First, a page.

The 8 Weirdest, Strangest, and Stupidest Laws in Mississippi

Mississippi might not be the richest state in the Union but it sure is the most friendly. You can’t beat the true, southern hospitality Mississippi prides itself on. Mississippi has been so well-known for having great hospitality that they decided to give the state the nickname, ‘The Hospitality State’.

What most people are not aware of are the weird laws in Mississippi’s Constitution. Some of these laws reflect on the Christian conservative nature of the state. For instance, it is against the law to disrupt a church service and private citizens are allowed to arrest anyone who dares to.

Below is an interesting list of eight more strange laws from the ‘Magnolia State’ that everyone who visits or lives in the state should heed.

1. You’ll be fined $100 for cursing in public

Anyone who profanely swears, or uses vulgar and indecent language, or is drunk in any public place in the presence of two or more individuals will be arrested and when convicted will pay a fine of $100 or be imprisoned in the county jail for not more than 30 days or both.

2. $10,000 fine for ‘abominable’ acts

Any person who shall be convicted of a detestable and abominable crime against nature, committed with mankind or with a beast, will pay a fine of $10,000 or will be imprisoned in a state penitentiary for not less than 10 years.

3. Teaching polygamy is against the law

According to Chapter 29 of Mississippi law on crimes against public morals and decency, “If any person shall teach another the doctrines, principles, or tenets, or any of them, of polygamy; or shall endeavor so to do; or shall induce or persuade another by words or acts, or otherwise, to embrace or adopt polygamy, or to emigrate to any other state, territory, district, or country for the purpose of embracing, adopting, or practicing polygamy, or shall endeavor so to do, he shall, on conviction, be fined not less than $25 nor more than $500, or be imprisoned in the county jail not less than one month nor more than six months, or both.”

4. Having more than one illegitimate child is punishable by law

If you have an illegitimate child in Mississippi, it’s okay, it happens. But, if you have another, you’ve officially crossed the line into immorality. You’ll be guilty of a misdemeanor and, upon conviction thereof, shall be punished by imprisonment in the county jail for not less than 30 days nor more than ninety 90 days or pay a fine of not more than $250, or both.

If you subsequently have another illegitimate child, you will then be subject to no less than three and no more than six months in county jail, and you might have to pay a $500 fine.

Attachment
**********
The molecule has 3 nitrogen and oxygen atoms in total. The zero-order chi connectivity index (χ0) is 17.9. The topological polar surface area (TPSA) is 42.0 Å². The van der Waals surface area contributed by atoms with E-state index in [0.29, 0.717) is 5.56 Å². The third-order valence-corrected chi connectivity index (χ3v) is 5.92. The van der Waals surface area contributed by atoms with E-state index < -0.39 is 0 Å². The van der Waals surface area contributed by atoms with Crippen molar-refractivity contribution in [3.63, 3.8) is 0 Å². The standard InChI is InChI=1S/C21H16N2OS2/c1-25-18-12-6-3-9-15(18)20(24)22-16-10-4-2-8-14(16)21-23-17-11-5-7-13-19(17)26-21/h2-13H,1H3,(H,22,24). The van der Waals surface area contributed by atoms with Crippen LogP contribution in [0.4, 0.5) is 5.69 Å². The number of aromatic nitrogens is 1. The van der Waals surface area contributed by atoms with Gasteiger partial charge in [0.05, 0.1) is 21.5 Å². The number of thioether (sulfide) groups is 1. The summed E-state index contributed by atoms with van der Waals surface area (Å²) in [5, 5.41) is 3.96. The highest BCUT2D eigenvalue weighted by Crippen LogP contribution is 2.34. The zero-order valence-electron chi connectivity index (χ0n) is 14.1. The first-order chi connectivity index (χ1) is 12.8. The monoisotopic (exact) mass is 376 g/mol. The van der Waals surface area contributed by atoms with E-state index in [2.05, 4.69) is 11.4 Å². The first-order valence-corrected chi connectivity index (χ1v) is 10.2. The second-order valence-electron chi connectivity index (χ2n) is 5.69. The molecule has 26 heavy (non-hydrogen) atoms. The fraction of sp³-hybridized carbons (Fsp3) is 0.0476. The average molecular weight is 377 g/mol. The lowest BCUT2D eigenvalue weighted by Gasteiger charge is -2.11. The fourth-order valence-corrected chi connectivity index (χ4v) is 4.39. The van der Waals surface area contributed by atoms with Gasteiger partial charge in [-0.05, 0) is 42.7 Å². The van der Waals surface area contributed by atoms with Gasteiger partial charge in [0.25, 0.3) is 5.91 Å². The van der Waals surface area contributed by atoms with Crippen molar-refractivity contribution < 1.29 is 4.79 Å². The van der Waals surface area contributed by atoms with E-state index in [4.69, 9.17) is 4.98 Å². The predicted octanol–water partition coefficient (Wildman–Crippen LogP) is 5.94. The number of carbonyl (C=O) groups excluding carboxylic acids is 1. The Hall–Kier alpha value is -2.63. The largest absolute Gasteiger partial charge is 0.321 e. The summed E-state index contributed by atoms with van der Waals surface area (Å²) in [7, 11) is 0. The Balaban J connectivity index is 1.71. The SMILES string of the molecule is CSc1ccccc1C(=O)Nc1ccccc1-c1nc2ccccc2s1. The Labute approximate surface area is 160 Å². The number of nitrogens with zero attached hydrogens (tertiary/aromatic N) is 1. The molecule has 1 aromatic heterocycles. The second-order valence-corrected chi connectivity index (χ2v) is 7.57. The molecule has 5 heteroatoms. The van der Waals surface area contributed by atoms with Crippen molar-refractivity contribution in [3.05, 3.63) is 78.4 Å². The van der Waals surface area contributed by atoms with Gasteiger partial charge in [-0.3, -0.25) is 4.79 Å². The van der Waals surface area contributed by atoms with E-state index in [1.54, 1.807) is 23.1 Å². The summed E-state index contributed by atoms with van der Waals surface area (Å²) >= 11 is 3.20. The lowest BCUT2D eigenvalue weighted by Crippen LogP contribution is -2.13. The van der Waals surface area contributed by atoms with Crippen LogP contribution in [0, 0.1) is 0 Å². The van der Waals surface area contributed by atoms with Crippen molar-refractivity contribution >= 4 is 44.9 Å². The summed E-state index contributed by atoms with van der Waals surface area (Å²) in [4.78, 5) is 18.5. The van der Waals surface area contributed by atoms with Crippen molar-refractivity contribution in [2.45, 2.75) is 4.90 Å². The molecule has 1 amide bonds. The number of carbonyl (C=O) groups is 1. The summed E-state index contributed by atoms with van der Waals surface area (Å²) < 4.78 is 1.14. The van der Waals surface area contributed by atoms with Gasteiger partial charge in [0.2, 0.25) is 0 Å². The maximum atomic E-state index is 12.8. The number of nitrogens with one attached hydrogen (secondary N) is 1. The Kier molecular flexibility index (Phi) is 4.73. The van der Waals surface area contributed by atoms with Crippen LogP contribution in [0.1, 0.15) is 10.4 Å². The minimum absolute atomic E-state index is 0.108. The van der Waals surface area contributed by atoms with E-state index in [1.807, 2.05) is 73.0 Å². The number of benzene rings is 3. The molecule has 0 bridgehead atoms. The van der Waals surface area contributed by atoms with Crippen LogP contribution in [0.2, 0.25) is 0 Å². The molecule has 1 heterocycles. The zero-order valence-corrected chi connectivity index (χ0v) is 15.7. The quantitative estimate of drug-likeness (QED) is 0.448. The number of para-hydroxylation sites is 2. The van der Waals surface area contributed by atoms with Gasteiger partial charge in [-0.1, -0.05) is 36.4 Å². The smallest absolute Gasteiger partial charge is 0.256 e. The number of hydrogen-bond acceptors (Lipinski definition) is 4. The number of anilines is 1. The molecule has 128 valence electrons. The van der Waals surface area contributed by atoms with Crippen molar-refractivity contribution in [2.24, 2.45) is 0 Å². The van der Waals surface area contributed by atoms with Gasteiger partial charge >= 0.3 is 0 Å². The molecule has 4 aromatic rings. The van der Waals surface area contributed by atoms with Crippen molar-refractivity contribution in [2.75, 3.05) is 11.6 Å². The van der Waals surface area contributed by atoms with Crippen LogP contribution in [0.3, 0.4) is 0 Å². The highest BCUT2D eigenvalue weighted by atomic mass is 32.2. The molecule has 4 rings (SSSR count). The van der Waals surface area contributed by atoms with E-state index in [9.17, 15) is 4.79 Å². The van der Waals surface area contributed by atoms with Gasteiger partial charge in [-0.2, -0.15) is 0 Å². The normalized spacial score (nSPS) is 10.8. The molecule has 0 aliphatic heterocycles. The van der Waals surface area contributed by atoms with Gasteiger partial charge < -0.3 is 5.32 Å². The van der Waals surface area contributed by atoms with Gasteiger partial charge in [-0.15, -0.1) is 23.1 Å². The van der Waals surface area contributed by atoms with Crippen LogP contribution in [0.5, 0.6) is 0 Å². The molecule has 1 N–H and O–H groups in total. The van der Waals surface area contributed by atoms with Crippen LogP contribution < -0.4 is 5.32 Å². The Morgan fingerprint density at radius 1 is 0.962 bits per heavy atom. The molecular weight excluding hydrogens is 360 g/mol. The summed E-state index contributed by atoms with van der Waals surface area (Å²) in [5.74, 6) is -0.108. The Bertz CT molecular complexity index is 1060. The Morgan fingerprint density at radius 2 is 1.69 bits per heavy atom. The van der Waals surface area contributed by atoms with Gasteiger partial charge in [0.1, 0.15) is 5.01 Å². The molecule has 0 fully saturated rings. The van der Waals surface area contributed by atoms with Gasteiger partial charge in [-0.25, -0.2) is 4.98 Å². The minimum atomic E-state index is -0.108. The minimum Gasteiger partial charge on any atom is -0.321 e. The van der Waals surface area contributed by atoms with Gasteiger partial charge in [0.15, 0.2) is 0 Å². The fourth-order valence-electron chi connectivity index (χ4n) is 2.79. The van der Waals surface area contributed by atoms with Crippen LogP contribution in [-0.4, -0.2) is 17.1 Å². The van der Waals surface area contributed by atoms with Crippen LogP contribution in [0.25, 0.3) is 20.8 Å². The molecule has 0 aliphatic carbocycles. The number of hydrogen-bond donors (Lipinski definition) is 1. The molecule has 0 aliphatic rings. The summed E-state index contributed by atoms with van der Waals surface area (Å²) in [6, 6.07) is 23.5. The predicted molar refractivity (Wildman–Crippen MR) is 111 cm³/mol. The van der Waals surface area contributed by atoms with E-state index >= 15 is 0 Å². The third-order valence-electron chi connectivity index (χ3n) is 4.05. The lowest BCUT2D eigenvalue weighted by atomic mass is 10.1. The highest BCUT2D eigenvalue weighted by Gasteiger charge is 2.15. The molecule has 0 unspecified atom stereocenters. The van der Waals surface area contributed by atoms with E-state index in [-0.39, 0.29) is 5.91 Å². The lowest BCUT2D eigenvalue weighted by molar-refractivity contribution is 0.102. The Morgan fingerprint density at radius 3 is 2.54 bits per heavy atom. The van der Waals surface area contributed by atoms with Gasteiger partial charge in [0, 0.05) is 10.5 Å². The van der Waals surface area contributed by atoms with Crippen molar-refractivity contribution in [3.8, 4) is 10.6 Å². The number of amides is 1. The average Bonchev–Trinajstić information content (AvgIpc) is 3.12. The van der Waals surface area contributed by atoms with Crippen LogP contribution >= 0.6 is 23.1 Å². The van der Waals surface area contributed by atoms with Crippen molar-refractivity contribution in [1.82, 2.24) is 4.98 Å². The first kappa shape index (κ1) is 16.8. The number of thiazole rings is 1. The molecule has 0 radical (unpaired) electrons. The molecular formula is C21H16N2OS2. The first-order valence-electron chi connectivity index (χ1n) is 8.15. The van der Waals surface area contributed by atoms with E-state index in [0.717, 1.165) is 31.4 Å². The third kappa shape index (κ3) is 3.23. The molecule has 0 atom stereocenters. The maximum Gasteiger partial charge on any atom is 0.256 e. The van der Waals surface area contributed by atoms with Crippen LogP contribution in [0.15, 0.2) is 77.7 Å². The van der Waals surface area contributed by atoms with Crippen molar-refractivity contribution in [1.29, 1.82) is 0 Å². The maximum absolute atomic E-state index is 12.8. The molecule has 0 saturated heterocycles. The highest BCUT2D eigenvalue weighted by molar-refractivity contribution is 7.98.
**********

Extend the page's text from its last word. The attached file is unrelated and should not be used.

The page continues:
5. Being homeless is illegal

Vagrancy is prohibited in Mississippi. Anyone who’ll be caught wandering aimlessly without any visible means of support will be arrested and sent to jail for not less than 10 nor more than 30 days.

6. Exterior security bars are banned

The city of Ridgeland in Madison County does not allow security/burglar bars on doors and windows within the city on buildings used for commercial or industrial purposes which would be visible from the street or adjacent structures. Any person who violates this law, upon conviction, shall be fined in an amount not to exceed $1,000.00. Any continuous violation will be treated as a separate offense.

When starting a business in Mississippi, you need to understand the rules that the state imposes on businesses. Perhaps these guides on how to start an LLC in Mississippi and how to find a great registered agent in Mississippi can help you avoid any legal issues when opening or doing business in the state.

7. Cohabitation is prohibited

According to Mississippi Code Title 97, any man and woman who unlawfully cohabits, whether in adultery or fornication, they’ll be arrested and fined not more than $500 each and be imprisoned in the county jail for not more than six months.

8. Seducing women by falsely claiming to marry them is outlawed

Any man who sleeps with a woman who is over the age of 18 years by virtue of any feigned or pretended marriage or any false or feigned promise of marriage, shall, upon conviction be imprisoned in the penitentiary for not more than five years. However, the testimony of the seduced woman will not, in itself, warrant a conviction.


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